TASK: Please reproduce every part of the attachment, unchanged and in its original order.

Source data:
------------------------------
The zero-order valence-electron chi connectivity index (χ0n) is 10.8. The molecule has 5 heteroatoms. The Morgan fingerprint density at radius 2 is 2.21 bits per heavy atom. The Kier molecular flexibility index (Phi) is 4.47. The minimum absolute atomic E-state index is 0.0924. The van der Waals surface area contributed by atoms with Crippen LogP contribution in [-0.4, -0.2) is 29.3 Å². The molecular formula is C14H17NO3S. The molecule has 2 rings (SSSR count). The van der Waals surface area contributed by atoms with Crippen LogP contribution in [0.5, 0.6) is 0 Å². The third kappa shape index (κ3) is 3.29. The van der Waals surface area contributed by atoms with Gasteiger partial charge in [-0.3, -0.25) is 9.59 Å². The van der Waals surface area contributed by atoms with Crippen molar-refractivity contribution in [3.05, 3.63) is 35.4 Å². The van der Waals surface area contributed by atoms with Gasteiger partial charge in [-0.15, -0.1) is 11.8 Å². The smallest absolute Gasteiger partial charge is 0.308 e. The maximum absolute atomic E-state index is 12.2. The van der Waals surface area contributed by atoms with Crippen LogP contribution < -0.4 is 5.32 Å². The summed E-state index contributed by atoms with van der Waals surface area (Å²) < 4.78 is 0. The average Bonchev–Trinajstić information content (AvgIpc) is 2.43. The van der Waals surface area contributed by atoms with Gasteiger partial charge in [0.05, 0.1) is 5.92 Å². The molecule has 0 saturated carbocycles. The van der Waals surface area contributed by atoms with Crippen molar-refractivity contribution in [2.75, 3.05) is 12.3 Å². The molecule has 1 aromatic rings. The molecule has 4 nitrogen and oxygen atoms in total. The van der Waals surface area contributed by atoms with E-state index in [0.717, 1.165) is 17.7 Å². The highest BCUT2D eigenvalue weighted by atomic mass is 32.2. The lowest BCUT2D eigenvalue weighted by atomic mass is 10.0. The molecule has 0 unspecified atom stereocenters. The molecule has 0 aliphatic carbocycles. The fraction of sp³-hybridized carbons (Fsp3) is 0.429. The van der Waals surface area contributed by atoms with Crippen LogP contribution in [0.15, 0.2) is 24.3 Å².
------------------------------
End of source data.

The zero-order valence-electron chi connectivity index (χ0n) is 10.8. The molecule has 5 heteroatoms. The Morgan fingerprint density at radius 2 is 2.21 bits per heavy atom. The Kier molecular flexibility index (Phi) is 4.47. The minimum absolute atomic E-state index is 0.0924. The van der Waals surface area contributed by atoms with Crippen LogP contribution in [-0.4, -0.2) is 29.3 Å². The molecular formula is C14H17NO3S. The molecule has 2 rings (SSSR count). The van der Waals surface area contributed by atoms with Crippen LogP contribution in [0.5, 0.6) is 0 Å². The third kappa shape index (κ3) is 3.29. The van der Waals surface area contributed by atoms with Gasteiger partial charge in [-0.3, -0.25) is 9.59 Å². The van der Waals surface area contributed by atoms with Crippen molar-refractivity contribution in [3.05, 3.63) is 35.4 Å². The van der Waals surface area contributed by atoms with Gasteiger partial charge in [-0.15, -0.1) is 11.8 Å². The smallest absolute Gasteiger partial charge is 0.308 e. The maximum absolute atomic E-state index is 12.2. The van der Waals surface area contributed by atoms with Crippen LogP contribution < -0.4 is 5.32 Å². The summed E-state index contributed by atoms with van der Waals surface area (Å²) < 4.78 is 0. The average Bonchev–Trinajstić information content (AvgIpc) is 2.43. The van der Waals surface area contributed by atoms with Gasteiger partial charge in [0.05, 0.1) is 5.92 Å². The molecule has 0 saturated carbocycles. The van der Waals surface area contributed by atoms with Crippen molar-refractivity contribution in [2.75, 3.05) is 12.3 Å². The molecule has 1 aromatic rings. The molecule has 4 nitrogen and oxygen atoms in total. The van der Waals surface area contributed by atoms with E-state index in [0.717, 1.165) is 17.7 Å². The highest BCUT2D eigenvalue weighted by atomic mass is 32.2. The lowest BCUT2D eigenvalue weighted by atomic mass is 10.0. The molecule has 0 unspecified atom stereocenters. The molecule has 0 aliphatic carbocycles. The fraction of sp³-hybridized carbons (Fsp3) is 0.429. The van der Waals surface area contributed by atoms with Crippen LogP contribution in [0.15, 0.2) is 24.3 Å².